Visualizing a Gentrifying Downtown Brooklyn

by Michael Anthony Farley on June 12, 2015 · 2 comments Baltimore + slideshow


At Guest Spot, a gallery in Midtown Baltimore founded by Brooklyn transplant Rod Malin, four photographers who live in and around Downtown Brooklyn are showing work that captures fleeting moments of transition in their neighborhood’s rapid transformation. It’s an appropriate show for its context—the Baltimore neighborhood has been rebranded as “Station North” and is experiencing a massive spike in housing prices and some new development due to its artsy image and transit proximity—not unlike many of the factors that fueled the flames of gentrification in “DoBro”.

The show, Work in Progress on in Progress Work, A Photographic Survey of Downtown Brooklyn features images from Maureen Drennan, Carl Gunhouse, Matthew Schenning, and Jason John Würm. All live within a half-mile of the Fulton Mall, the commercial epicenter of the neighborhood that city officials and investors aspire to transform from a shopping district frequented by the borough’s low-income and minority communities into an upscale destination. With that effort, there’s been a boom of demolition, displacement, and construction.

The project to document the neighborhood began as a collective Tumblr in 2010, and that aesthetic is carried over to the salon-style presentation—implying a chaotic, unfinished process rather than a completed series. It’s a fitting look for a subject that’s ever-shifting. Also appropriate, most of the photos are printed on a vinyl-like wall cling that references advertising and a sense that the images are grounded in architectural space. Their content ranges from photos of the neighborhood’s old and new residents, construction sites, and street scenes. One of the aspects of the show I like the most is its ability to feel loaded without overbearingly opinionated. The four seem to endeavor to take it all in and let the viewer pass their own judgments. More of the photos from the series are available in a New York Times slideshow.


I love the digital photos of vinyl advertising banners that have been reprinted a similar surface.



Several of the clusters juxtapose the emptying, closing businesses along Fulton Street with photographs of the sleek “coming soon” renderings that are inescapable on the area’s sidewalks.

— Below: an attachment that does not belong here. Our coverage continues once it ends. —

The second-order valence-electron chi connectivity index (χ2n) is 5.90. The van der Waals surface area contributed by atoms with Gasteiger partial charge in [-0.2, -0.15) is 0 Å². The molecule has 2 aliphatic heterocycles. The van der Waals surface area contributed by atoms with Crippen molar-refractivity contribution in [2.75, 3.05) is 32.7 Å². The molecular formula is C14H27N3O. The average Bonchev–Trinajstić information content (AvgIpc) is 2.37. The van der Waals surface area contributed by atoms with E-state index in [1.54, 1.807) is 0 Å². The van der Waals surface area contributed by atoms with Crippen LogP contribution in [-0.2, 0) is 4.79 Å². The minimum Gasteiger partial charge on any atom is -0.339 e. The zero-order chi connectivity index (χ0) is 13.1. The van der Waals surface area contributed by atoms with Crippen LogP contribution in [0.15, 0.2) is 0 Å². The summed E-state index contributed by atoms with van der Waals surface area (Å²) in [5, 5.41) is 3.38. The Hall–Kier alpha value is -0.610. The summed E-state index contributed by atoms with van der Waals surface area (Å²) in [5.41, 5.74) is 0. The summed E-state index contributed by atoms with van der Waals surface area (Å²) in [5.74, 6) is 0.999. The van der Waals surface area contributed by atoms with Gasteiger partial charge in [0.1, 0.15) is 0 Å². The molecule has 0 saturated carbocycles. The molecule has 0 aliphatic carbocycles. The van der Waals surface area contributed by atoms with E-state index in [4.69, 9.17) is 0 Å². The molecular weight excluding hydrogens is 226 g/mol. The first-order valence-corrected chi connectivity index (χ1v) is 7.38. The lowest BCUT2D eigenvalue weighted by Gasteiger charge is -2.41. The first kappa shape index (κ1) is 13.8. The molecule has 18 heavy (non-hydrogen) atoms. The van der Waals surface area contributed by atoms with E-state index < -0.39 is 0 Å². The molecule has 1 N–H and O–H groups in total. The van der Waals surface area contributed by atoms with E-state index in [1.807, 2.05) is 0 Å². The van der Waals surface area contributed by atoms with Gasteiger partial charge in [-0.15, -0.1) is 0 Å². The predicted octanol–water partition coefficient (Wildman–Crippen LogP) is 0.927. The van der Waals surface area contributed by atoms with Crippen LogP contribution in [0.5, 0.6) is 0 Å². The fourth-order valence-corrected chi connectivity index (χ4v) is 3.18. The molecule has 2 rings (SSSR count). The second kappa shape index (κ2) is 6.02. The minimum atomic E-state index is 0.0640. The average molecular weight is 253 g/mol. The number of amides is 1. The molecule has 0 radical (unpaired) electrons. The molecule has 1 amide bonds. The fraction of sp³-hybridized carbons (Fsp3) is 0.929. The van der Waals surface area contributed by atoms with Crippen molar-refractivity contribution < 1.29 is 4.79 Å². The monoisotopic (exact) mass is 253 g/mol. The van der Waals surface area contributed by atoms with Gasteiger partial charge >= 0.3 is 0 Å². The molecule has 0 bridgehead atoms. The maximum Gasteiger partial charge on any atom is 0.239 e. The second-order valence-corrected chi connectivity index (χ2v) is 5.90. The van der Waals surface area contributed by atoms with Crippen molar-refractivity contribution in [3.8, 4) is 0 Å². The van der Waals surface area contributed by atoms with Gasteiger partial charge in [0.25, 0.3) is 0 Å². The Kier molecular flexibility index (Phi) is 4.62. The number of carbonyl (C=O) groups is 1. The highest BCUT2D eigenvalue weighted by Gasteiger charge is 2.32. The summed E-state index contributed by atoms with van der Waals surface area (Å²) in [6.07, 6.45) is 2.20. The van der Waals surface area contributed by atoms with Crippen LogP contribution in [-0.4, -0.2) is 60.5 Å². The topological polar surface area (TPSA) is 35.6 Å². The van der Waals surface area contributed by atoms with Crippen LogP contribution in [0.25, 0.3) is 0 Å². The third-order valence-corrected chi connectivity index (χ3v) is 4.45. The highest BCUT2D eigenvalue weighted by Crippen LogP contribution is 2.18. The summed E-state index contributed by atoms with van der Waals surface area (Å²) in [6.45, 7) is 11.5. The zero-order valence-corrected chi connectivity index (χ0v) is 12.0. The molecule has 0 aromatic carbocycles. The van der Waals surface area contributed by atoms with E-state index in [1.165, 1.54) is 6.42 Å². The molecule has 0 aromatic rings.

The gallerist informed me that this is a photo of Matthew Barney’s townhouse steps on Halloween. It’s one of my favorite in the show.


At first, when I saw this enlarged in the gallery, I thought this was a voyeuristic shot onto a condo tower’s terrace with a pixelated digital zoom. It wasn’t until I opened the photo on a computer and saw it smaller that I realized it’s a CGI advertisement. Its a great play with scale.


Pallets of sheetrock forming a chevron.


Another photo of a CGI rendering that made me do a double-take.


Everything about this photo is so weird.

zine Work

There’s a limited edition, signed booklet with more photos from the Tumblr available for sale. Its a really nice item that feels special but democratic.

In lieu of wall-text or labels with individual titles or artists’ names, this slideshow projects background information about the series in the gallery’s hallway:


When I was leaving the gallery, which is around the corner from my apartment, I remembered that literally the entire block across the street from Guest Spot had been consumed by a rather hideous condo development. Gentrification here creeps at a slower pace than in Brooklyn, but it seemed like an appropriate backdrop for this exhibition—a quietly cautionary tale about living in a neighborhood that’s threatening to “transition”.


Marc Elton Blarney June 14, 2015 at 5:12 pm

Marc Elton Blarney June 14, 2015 at 5:14 pm


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